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April 24, 2013
Now Pitching, Bryce Harper
Bryce Harper's supernatural baseball gifts have been evident since before he could drive. Today he’s a 20-year-old super-freak who is slugging over .700 in the majors. His rare combination of competitive intensity, Las Vegas moxie, and otherworldly talent has set the stage for a legendary baseball career as the next lightning rod in the game. His raw power grades out as a pure 80 on the scouting ledger, and though such elite marks are extraordinarily rare, the legit five-tool player also has a throwing arm that ranks at the top of the 20-80 scale.
Such incredible arm strength would no doubt tempt some coaches to try Harper on the mound, and though such a move would be unthinkable at this stage of his professional career, it should come as no surprise that baseball's prodigal son has toed the rubber a time or two in his past. Thanks to BP colleague Sam Miller, my attention was drawn to just such an occurrence from Harper's JuCo days, and I was compelled to do a mechanical evaluation of Harper's brief cameo as a pitcher.
The legend of Bryce Harper includes stories of 96-mph heat from the mound, and though tales of that nature are often drenched in hyperbole, Harper has demonstrated the kind of cannon in the majors that makes those claims believable. His mound acumen was enough for his manager at the College of Southern Nevada to call upon Harper to make an appearance out of the bullpen in a close game. Fortunately for the sofa scout, someone was on-hand at that ballgame in April 2010 to capture some video and post it to YouTube, allowing me to make some armchair evaluations of what could have been had Harper chosen a different path to baseball immortality.
Mechanics Report Card
As one might expect from his aggressive approach to hitting, Harper brings the noise when he steps on the pitching mound. His game on the field is built on his command of high-intensity athleticism, which holds true when it comes to his pitching mechanics. Harper is a marvel of rotational energy and torque, with quick-twitch movements precipitated by an exaggerated load as he taps into his considerable power, an overlapping trend that applies at the plate, in the field, and on the mound. His pure arm speed outweighs his torque due to exceptional strength, yet he is far more than just a chucker, as he uses his lower body to provide a solid foundation for pitching. Harper takes advantage of strong momentum early in the motion, and he shifts into high gear after maximum leg lift to add even more power to his delivery.
Players with exceptional power grades typically struggle to maintain balance and control during the high-energy phases, and though Harper's weakest scores are in the stability categories, his raw skills on the mound are nothing short of remarkable for an athlete who is not paid to pitch. He actually looks like a pitcher on the mound, with a nuanced delivery that includes a healthy leg kick, very impressive momentum, and the whirlwind torque that bears his trademark. The sample is much too small to venture a guess at a grade for repetition, but Harper has the underlying ingredients to suggest that he could master pitching if he so desired, with the upside for sick radar-gun readings if he were to iron out the timing elements of his delivery.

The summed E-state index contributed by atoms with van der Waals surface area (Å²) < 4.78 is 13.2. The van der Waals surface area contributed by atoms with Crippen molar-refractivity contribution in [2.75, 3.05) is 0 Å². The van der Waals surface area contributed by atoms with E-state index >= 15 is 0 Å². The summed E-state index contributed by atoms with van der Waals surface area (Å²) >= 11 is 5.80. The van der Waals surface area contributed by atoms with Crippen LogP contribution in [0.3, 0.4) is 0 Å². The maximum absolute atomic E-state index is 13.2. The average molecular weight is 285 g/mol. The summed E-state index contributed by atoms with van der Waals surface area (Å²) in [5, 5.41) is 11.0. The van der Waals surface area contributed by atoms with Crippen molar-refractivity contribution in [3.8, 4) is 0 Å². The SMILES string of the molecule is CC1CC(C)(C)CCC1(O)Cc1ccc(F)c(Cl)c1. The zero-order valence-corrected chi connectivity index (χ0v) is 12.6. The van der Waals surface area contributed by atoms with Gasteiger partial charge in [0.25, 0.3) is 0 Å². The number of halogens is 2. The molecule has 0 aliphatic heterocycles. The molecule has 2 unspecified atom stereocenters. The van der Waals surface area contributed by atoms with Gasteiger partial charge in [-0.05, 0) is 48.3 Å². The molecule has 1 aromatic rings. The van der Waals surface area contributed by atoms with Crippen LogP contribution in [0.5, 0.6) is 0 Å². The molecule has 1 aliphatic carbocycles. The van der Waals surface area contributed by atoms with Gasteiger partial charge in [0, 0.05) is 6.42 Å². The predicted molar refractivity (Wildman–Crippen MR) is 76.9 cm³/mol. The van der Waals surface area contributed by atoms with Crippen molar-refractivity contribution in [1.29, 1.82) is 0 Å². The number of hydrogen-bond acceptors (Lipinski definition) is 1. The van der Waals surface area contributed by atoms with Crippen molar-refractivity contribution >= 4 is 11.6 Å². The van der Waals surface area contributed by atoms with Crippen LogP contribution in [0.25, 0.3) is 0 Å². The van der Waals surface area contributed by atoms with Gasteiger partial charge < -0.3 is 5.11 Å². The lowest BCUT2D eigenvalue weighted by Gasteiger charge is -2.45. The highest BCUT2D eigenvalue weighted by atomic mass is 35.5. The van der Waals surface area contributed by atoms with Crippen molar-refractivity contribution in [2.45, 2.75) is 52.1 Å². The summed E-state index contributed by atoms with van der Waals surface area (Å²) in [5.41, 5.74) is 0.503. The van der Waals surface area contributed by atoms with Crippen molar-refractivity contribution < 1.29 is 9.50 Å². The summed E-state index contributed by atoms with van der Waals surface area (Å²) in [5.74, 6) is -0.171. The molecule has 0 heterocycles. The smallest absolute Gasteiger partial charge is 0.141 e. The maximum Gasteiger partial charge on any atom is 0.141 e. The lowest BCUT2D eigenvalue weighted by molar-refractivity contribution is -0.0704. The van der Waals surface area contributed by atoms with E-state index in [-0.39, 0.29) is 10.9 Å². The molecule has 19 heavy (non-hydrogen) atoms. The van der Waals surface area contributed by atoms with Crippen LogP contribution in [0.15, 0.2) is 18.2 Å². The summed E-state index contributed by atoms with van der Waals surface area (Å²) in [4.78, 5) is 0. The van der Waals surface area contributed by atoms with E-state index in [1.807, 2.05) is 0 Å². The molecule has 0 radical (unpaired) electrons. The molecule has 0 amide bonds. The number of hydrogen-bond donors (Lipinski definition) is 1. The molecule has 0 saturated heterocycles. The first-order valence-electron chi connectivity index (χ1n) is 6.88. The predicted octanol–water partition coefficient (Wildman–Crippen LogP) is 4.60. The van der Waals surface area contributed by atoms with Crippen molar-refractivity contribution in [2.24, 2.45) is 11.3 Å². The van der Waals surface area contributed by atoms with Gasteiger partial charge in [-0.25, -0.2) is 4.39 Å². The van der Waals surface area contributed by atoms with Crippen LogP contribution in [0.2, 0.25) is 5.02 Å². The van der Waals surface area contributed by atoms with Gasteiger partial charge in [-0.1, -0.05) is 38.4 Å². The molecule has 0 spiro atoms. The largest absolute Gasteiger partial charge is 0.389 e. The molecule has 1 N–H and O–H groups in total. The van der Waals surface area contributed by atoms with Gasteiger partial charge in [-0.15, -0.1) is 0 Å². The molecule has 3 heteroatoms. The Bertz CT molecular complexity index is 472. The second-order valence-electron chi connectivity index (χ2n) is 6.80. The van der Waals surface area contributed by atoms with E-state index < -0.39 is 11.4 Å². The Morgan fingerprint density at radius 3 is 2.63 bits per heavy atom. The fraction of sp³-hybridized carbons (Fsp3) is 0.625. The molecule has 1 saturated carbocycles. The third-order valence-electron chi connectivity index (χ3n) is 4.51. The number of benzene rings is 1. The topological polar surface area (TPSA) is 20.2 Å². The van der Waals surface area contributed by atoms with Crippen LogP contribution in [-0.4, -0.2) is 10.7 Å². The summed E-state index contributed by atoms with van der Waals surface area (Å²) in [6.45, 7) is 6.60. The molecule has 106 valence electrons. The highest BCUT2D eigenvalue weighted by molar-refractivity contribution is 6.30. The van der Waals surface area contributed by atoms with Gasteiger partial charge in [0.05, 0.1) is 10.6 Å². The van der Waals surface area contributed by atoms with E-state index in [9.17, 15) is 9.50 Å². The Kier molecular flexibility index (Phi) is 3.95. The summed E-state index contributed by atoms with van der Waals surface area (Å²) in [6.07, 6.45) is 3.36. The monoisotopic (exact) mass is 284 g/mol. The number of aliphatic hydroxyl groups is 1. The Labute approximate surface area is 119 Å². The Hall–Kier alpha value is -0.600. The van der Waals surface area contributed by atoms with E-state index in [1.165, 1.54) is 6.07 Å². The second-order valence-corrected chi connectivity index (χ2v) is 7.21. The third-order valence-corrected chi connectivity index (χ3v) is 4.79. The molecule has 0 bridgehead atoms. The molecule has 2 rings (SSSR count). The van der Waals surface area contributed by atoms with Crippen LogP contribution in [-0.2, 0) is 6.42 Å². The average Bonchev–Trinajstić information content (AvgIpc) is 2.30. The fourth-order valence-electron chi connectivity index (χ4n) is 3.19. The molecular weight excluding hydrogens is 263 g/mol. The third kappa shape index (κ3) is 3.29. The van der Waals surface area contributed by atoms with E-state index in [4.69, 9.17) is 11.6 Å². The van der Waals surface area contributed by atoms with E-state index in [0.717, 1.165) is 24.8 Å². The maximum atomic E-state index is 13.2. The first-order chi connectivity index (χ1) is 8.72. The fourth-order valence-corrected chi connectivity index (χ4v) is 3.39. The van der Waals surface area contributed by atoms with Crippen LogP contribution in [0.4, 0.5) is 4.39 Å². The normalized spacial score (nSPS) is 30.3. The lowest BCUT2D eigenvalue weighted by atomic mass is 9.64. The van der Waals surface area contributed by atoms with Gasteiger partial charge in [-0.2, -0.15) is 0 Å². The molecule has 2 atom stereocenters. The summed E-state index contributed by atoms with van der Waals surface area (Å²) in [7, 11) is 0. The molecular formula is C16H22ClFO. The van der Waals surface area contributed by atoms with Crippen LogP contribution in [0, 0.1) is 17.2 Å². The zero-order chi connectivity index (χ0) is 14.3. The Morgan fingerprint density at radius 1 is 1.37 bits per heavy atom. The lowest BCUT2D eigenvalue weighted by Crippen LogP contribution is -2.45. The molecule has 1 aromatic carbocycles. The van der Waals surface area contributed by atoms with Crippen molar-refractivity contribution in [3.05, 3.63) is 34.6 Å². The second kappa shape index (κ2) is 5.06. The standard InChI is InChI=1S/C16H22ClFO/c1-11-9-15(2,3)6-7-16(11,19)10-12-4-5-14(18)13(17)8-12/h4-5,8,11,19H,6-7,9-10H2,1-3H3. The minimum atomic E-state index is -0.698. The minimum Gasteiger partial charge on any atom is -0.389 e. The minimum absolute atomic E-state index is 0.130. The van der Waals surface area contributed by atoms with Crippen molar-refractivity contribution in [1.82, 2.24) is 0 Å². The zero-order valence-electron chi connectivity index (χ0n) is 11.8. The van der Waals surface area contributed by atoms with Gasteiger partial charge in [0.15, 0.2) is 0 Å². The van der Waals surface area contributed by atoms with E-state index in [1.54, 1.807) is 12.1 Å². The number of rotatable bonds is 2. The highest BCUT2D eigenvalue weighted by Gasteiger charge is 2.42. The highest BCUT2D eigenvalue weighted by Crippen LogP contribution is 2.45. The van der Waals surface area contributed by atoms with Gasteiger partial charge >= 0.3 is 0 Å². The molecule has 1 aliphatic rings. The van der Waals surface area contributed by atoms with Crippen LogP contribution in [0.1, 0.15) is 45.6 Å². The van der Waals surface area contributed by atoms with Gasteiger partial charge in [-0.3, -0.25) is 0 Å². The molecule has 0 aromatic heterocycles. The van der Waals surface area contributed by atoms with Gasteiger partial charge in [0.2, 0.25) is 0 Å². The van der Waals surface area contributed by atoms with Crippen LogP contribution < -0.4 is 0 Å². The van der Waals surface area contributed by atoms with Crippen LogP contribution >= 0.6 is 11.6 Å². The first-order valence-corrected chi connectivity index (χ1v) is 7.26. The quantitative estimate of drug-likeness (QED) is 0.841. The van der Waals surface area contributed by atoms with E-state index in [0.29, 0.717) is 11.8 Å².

Harper's balance wavers a bit near max leg lift, and there is a bit too much head movement relative to his center-of-mass in the early phases of the delivery, but his head stabilizes near foot strike. His momentum comes with inconsistencies along with a drop-n-drive into foot strike, but that is an assessment relative to full-time pitchers—his ability to maintain even decent stability through such a powerful delivery is beyond impressive when considering his marginal time spent on the mound. The most critical grade on the report card is missing, and I would assume that Harper would score low for repetition if he were immediately thrown into the fire, but his ridiculous baseball-specific talents suggest that he would have been a top draft pick had he chosen a pitching path to the majors at a young age.
The report card for Harper's brief stint is incredible. Typically, when a position player takes the mound, the result is an inefficient mess that even a casual fan can detect as flawed. But if one were to watch the clips of Bryce Harper on the mound without the benefit of context, he could pass as a legit pitching prospect based just on mechanics and velocity. Even Harper's glove is well-positioned and stabilized over the front foot, as he tracks closer to the plate after foot strike.
In order to appreciate the relative maturity of Harper's delivery, I submit for your approval two other major-league sluggers who briefly took the red pill for an escape to the world of pitching.
There are only two players who have out-slugged Harper this season, and next on the list is Chris Davis of the Orioles, whose .794 slugging percentage is second only to Justin Upton's .813 mark. Davis tried his own hand at pitching last season, with a two-inning stint against the Red Sox at Fenway Park in May of 2012.